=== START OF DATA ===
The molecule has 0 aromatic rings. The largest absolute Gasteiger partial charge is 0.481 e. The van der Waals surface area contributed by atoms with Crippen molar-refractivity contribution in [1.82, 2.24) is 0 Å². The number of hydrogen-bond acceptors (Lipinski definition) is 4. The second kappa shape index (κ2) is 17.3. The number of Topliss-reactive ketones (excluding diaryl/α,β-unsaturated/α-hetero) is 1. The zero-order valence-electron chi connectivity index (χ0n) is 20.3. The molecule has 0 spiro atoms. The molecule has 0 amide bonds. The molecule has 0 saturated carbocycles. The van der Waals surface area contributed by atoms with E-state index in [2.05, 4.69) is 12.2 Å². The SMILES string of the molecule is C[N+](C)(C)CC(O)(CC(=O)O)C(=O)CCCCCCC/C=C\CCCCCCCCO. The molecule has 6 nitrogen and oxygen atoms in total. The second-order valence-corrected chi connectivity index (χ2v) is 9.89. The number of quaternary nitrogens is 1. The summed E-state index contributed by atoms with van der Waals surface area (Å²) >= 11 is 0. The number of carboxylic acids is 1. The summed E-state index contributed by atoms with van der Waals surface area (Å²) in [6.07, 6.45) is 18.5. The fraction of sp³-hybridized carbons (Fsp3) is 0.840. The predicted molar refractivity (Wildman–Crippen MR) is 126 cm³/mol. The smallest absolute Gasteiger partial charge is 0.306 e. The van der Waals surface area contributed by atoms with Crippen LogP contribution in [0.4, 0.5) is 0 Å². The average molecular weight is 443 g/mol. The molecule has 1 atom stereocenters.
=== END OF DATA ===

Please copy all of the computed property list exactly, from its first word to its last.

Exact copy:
The molecule has 0 aromatic rings. The largest absolute Gasteiger partial charge is 0.481 e. The van der Waals surface area contributed by atoms with Crippen molar-refractivity contribution in [1.82, 2.24) is 0 Å². The number of hydrogen-bond acceptors (Lipinski definition) is 4. The second kappa shape index (κ2) is 17.3. The number of Topliss-reactive ketones (excluding diaryl/α,β-unsaturated/α-hetero) is 1. The zero-order valence-electron chi connectivity index (χ0n) is 20.3. The molecule has 0 spiro atoms. The molecule has 0 amide bonds. The molecule has 0 saturated carbocycles. The van der Waals surface area contributed by atoms with E-state index in [2.05, 4.69) is 12.2 Å². The SMILES string of the molecule is C[N+](C)(C)CC(O)(CC(=O)O)C(=O)CCCCCCC/C=C\CCCCCCCCO. The molecule has 6 nitrogen and oxygen atoms in total. The second-order valence-corrected chi connectivity index (χ2v) is 9.89. The number of quaternary nitrogens is 1. The summed E-state index contributed by atoms with van der Waals surface area (Å²) >= 11 is 0. The number of carboxylic acids is 1. The summed E-state index contributed by atoms with van der Waals surface area (Å²) in [6.07, 6.45) is 18.5. The fraction of sp³-hybridized carbons (Fsp3) is 0.840. The predicted molar refractivity (Wildman–Crippen MR) is 126 cm³/mol. The smallest absolute Gasteiger partial charge is 0.306 e. The van der Waals surface area contributed by atoms with Crippen LogP contribution in [0.4, 0.5) is 0 Å². The average molecular weight is 443 g/mol. The molecule has 1 atom stereocenters.